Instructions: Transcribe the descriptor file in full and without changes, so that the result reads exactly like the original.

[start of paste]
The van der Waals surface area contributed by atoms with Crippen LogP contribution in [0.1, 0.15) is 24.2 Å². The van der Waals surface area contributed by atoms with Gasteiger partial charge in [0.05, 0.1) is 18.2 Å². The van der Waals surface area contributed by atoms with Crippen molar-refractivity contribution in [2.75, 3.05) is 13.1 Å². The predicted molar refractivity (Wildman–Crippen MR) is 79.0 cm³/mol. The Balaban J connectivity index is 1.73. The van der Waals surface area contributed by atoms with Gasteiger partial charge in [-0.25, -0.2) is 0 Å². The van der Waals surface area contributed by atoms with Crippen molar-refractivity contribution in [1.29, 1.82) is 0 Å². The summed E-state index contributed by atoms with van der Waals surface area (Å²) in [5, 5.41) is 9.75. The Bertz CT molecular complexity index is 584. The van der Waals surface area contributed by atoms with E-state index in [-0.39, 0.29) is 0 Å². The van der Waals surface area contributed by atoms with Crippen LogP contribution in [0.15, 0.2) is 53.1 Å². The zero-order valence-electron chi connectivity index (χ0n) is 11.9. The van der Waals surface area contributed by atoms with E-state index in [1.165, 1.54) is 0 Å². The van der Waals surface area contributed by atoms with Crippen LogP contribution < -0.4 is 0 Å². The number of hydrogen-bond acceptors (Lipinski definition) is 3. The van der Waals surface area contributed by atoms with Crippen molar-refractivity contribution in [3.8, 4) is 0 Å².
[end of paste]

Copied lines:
The van der Waals surface area contributed by atoms with Crippen LogP contribution in [0.1, 0.15) is 24.2 Å². The van der Waals surface area contributed by atoms with Gasteiger partial charge in [0.05, 0.1) is 18.2 Å². The van der Waals surface area contributed by atoms with Crippen molar-refractivity contribution in [2.75, 3.05) is 13.1 Å². The predicted molar refractivity (Wildman–Crippen MR) is 79.0 cm³/mol. The Balaban J connectivity index is 1.73. The van der Waals surface area contributed by atoms with Gasteiger partial charge in [-0.25, -0.2) is 0 Å². The van der Waals surface area contributed by atoms with Crippen molar-refractivity contribution in [1.29, 1.82) is 0 Å². The summed E-state index contributed by atoms with van der Waals surface area (Å²) in [5, 5.41) is 9.75. The Bertz CT molecular complexity index is 584. The van der Waals surface area contributed by atoms with E-state index in [-0.39, 0.29) is 0 Å². The van der Waals surface area contributed by atoms with Crippen LogP contribution in [0.15, 0.2) is 53.1 Å². The zero-order valence-electron chi connectivity index (χ0n) is 11.9. The van der Waals surface area contributed by atoms with E-state index in [1.165, 1.54) is 0 Å². The van der Waals surface area contributed by atoms with Crippen LogP contribution < -0.4 is 0 Å². The number of hydrogen-bond acceptors (Lipinski definition) is 3. The van der Waals surface area contributed by atoms with Crippen molar-refractivity contribution in [3.8, 4) is 0 Å².